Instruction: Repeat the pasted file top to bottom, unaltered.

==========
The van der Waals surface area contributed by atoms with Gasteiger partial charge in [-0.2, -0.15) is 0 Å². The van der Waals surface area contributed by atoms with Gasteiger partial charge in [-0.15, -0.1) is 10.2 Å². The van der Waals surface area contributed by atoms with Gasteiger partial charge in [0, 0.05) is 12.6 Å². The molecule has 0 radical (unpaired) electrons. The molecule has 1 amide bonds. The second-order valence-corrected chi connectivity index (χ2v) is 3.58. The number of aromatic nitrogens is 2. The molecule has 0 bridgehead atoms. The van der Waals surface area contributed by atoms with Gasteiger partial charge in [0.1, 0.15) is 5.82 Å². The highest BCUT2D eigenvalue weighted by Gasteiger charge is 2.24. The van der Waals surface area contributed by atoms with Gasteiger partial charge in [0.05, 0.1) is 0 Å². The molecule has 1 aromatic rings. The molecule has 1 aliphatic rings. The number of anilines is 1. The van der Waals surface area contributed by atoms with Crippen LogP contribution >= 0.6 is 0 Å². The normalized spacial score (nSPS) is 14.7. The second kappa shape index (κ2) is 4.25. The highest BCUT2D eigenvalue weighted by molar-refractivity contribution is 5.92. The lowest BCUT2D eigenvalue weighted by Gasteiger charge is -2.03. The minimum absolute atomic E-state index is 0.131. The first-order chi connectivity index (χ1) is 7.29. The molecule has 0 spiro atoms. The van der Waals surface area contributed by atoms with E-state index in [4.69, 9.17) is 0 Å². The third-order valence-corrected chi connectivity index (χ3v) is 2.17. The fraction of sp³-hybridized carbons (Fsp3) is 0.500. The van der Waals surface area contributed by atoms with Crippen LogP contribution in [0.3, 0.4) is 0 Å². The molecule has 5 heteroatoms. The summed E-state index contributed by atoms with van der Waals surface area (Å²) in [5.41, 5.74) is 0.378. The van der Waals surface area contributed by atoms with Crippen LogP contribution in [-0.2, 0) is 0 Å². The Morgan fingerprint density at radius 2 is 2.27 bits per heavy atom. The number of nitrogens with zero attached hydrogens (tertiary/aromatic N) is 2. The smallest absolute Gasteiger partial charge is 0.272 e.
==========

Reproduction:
The van der Waals surface area contributed by atoms with Gasteiger partial charge in [-0.2, -0.15) is 0 Å². The van der Waals surface area contributed by atoms with Gasteiger partial charge in [-0.15, -0.1) is 10.2 Å². The van der Waals surface area contributed by atoms with Gasteiger partial charge in [0, 0.05) is 12.6 Å². The molecule has 0 radical (unpaired) electrons. The molecule has 1 amide bonds. The second-order valence-corrected chi connectivity index (χ2v) is 3.58. The number of aromatic nitrogens is 2. The molecule has 0 bridgehead atoms. The van der Waals surface area contributed by atoms with Gasteiger partial charge in [0.1, 0.15) is 5.82 Å². The highest BCUT2D eigenvalue weighted by Gasteiger charge is 2.24. The van der Waals surface area contributed by atoms with Gasteiger partial charge in [0.05, 0.1) is 0 Å². The molecule has 1 aromatic rings. The molecule has 1 aliphatic rings. The number of anilines is 1. The van der Waals surface area contributed by atoms with Crippen LogP contribution >= 0.6 is 0 Å². The normalized spacial score (nSPS) is 14.7. The second kappa shape index (κ2) is 4.25. The highest BCUT2D eigenvalue weighted by molar-refractivity contribution is 5.92. The lowest BCUT2D eigenvalue weighted by Gasteiger charge is -2.03. The minimum absolute atomic E-state index is 0.131. The first-order chi connectivity index (χ1) is 7.29. The molecule has 0 spiro atoms. The van der Waals surface area contributed by atoms with E-state index in [4.69, 9.17) is 0 Å². The third-order valence-corrected chi connectivity index (χ3v) is 2.17. The fraction of sp³-hybridized carbons (Fsp3) is 0.500. The van der Waals surface area contributed by atoms with Crippen LogP contribution in [0.3, 0.4) is 0 Å². The molecule has 5 heteroatoms. The summed E-state index contributed by atoms with van der Waals surface area (Å²) in [5.41, 5.74) is 0.378. The van der Waals surface area contributed by atoms with Crippen LogP contribution in [-0.2, 0) is 0 Å². The Morgan fingerprint density at radius 2 is 2.27 bits per heavy atom. The number of nitrogens with zero attached hydrogens (tertiary/aromatic N) is 2. The smallest absolute Gasteiger partial charge is 0.272 e.